Psagot, Edom, 2011:  While I find the Single Vineyard Cabernet Sauvignon reviewed below to produce the winery’s finest results, the Edom is the flagship wine and the recipient of the finest grapes Psagot’s vineyards have to offer.  A Bordeaux blend of 60% Cabernet Sauvignon, 19% Cabernet Franc, 16% Merlot and 5% Petit Verdot, the wine is ripe, rich and deep with evolving layers of complexity that tantalize and reward patience – truly “good things come to those who wait”.  The wine spent 14 months in 70% new French oak yielding a nose of rich black forest fruit including plums, cherries and cassis along with earthy minerals and pepper and a full bodied palate with plenty more fruit, toasty oak, lead pencil, cedar, grilled meat, good baker’s chocolate, cracked black pepper and a green herbaceousness that pleases.  A long and caressing finish rounds out this wine.  While approachable now, the wine needs some serious decanting and will be much better in nine to 12 months, afterwards it should continue to improve and cellar nicely through 2018.

Psagot, Cabernet Sauvignon, 2011:  As with the other wines from the 2011 vintage, Psagot’s Cabernet Sauvignon is well crafted with plenty of ripe fruit, great balance and lovely layers of complexity that tantalize as they are slowly revealed over time (if you have the patience to wait).  The wine opens with a brooding nose of slightly sweet and mostly black fruit which opens up after some airtime, where it is joined by some herbs, smoky oak, mocha, cigar box and some dried red fruits, much of which continues on the full bodied palate where more toasted oak, baker’s chocolate, cedar and rich ripe fruit comingle beautifully and harmoniously.  A lingering finish makes me keep reaching for the bottle which is drinking very nicely now and should cellar through 2018, likely longer.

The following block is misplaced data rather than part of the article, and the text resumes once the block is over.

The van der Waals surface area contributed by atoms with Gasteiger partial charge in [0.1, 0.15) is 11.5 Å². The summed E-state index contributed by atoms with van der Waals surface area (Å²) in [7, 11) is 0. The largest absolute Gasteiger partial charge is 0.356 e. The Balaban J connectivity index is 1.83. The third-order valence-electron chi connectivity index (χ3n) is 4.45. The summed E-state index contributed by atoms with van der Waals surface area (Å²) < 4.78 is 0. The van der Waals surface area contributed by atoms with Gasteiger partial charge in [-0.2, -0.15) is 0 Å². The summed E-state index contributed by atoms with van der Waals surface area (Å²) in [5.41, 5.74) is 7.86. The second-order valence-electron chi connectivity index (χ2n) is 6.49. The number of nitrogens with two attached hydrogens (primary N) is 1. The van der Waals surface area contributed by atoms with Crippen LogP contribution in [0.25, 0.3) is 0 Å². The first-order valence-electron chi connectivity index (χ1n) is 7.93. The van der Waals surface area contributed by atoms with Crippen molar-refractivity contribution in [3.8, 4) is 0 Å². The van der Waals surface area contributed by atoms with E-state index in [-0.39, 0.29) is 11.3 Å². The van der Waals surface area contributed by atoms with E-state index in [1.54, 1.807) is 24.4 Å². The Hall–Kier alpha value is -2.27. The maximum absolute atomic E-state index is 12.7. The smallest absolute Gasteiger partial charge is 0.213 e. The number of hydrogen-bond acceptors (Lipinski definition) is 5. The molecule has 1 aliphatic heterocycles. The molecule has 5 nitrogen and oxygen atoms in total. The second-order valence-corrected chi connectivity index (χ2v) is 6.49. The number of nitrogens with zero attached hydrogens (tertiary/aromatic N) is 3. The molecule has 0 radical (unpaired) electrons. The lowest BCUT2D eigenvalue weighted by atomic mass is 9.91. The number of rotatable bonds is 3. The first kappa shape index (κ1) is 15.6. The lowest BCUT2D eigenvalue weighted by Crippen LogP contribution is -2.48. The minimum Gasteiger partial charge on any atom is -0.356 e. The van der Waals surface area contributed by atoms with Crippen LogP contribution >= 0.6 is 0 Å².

Psagot, Single Vineyard, Cabernet Sauvignon, 2010:  Commencing with its inaugural launch in 2007, the Single Vineyard Cabernet Sauvignon has really earned its place as the best wine in Psagot’s formidable portfolio (not an easy task with the usually formidable Edom standing in its way year after year).  A rich, dense and layered wine that continues to reveal multiple layers of aromas and flavors with every passing minute.  If there were ever a wine to pour into a glass or decanter and sample every half an hour over the course of a day, this would be it.  The wine opens with a densely rich nose of (controlled) ripe, mostly black, fruit including currents, plums, blackberries and cassis accompanied by dark chocolate, mocha, cedar, mineral and slightly smoky oak, most of which follows though onto the full-bodied palate where its all backed by near-sweet tannins that still need some time to integrate while providing a solid backbone for the wines awesome structure and balance.  Drink now through 2019.